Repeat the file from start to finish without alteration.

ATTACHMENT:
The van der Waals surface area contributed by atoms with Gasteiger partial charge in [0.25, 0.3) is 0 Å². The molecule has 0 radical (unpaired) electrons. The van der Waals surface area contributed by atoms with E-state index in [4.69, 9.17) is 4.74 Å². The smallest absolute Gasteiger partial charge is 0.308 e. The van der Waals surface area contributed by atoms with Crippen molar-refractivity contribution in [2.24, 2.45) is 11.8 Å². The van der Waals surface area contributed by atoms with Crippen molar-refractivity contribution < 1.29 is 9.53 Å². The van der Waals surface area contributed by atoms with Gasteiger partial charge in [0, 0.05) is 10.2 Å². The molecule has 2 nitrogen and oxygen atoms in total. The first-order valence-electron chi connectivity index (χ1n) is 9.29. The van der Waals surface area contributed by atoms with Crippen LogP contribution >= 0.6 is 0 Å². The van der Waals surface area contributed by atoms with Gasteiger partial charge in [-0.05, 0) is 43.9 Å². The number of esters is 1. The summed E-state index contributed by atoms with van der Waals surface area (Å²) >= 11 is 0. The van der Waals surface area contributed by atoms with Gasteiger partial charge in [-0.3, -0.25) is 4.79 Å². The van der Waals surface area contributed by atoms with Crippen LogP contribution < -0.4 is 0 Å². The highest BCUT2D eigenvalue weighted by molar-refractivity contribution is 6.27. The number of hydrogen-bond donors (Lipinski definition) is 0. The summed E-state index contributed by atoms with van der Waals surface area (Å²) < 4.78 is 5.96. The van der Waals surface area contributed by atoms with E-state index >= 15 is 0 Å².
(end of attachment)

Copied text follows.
The van der Waals surface area contributed by atoms with Gasteiger partial charge in [0.25, 0.3) is 0 Å². The molecule has 0 radical (unpaired) electrons. The van der Waals surface area contributed by atoms with E-state index in [4.69, 9.17) is 4.74 Å². The smallest absolute Gasteiger partial charge is 0.308 e. The van der Waals surface area contributed by atoms with Crippen molar-refractivity contribution in [2.24, 2.45) is 11.8 Å². The van der Waals surface area contributed by atoms with Crippen molar-refractivity contribution < 1.29 is 9.53 Å². The van der Waals surface area contributed by atoms with Gasteiger partial charge in [0, 0.05) is 10.2 Å². The molecule has 2 nitrogen and oxygen atoms in total. The first-order valence-electron chi connectivity index (χ1n) is 9.29. The van der Waals surface area contributed by atoms with Crippen LogP contribution >= 0.6 is 0 Å². The van der Waals surface area contributed by atoms with Gasteiger partial charge in [-0.05, 0) is 43.9 Å². The number of esters is 1. The summed E-state index contributed by atoms with van der Waals surface area (Å²) >= 11 is 0. The van der Waals surface area contributed by atoms with Gasteiger partial charge in [-0.3, -0.25) is 4.79 Å². The van der Waals surface area contributed by atoms with Crippen LogP contribution < -0.4 is 0 Å². The highest BCUT2D eigenvalue weighted by molar-refractivity contribution is 6.27. The number of hydrogen-bond donors (Lipinski definition) is 0. The summed E-state index contributed by atoms with van der Waals surface area (Å²) < 4.78 is 5.96. The van der Waals surface area contributed by atoms with E-state index >= 15 is 0 Å².